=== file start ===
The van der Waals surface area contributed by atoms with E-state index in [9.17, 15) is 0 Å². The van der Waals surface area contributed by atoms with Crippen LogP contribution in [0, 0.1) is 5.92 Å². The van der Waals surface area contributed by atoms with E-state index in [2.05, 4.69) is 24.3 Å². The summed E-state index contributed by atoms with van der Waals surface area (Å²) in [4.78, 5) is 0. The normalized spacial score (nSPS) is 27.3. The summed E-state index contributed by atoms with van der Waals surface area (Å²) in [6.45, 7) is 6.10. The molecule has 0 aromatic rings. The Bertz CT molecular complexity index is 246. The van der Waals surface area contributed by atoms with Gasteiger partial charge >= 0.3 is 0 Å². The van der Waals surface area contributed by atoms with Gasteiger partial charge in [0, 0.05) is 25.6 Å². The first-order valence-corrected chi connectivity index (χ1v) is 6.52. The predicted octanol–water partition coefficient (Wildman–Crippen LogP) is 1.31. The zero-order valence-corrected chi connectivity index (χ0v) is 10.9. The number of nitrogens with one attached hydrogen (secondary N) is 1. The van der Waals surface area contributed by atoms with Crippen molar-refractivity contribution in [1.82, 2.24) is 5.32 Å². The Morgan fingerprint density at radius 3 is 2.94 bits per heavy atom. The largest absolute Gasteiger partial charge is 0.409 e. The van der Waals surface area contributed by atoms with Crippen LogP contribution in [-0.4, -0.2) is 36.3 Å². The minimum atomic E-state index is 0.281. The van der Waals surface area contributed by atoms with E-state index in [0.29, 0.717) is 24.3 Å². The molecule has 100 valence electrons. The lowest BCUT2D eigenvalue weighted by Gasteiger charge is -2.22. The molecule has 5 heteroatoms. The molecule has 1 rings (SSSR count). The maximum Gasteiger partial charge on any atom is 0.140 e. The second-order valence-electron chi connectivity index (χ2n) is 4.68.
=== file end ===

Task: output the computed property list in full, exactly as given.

The van der Waals surface area contributed by atoms with E-state index in [9.17, 15) is 0 Å². The van der Waals surface area contributed by atoms with Crippen LogP contribution in [0, 0.1) is 5.92 Å². The van der Waals surface area contributed by atoms with E-state index in [2.05, 4.69) is 24.3 Å². The summed E-state index contributed by atoms with van der Waals surface area (Å²) in [4.78, 5) is 0. The normalized spacial score (nSPS) is 27.3. The summed E-state index contributed by atoms with van der Waals surface area (Å²) in [6.45, 7) is 6.10. The molecule has 0 aromatic rings. The Bertz CT molecular complexity index is 246. The van der Waals surface area contributed by atoms with Gasteiger partial charge >= 0.3 is 0 Å². The van der Waals surface area contributed by atoms with Gasteiger partial charge in [0, 0.05) is 25.6 Å². The first-order valence-corrected chi connectivity index (χ1v) is 6.52. The predicted octanol–water partition coefficient (Wildman–Crippen LogP) is 1.31. The zero-order valence-corrected chi connectivity index (χ0v) is 10.9. The number of nitrogens with one attached hydrogen (secondary N) is 1. The van der Waals surface area contributed by atoms with Crippen molar-refractivity contribution in [1.82, 2.24) is 5.32 Å². The Morgan fingerprint density at radius 3 is 2.94 bits per heavy atom. The largest absolute Gasteiger partial charge is 0.409 e. The van der Waals surface area contributed by atoms with Crippen LogP contribution in [-0.4, -0.2) is 36.3 Å². The minimum atomic E-state index is 0.281. The van der Waals surface area contributed by atoms with E-state index in [0.29, 0.717) is 24.3 Å². The molecule has 100 valence electrons. The lowest BCUT2D eigenvalue weighted by Gasteiger charge is -2.22. The molecule has 5 heteroatoms. The molecule has 1 rings (SSSR count). The maximum Gasteiger partial charge on any atom is 0.140 e. The second-order valence-electron chi connectivity index (χ2n) is 4.68.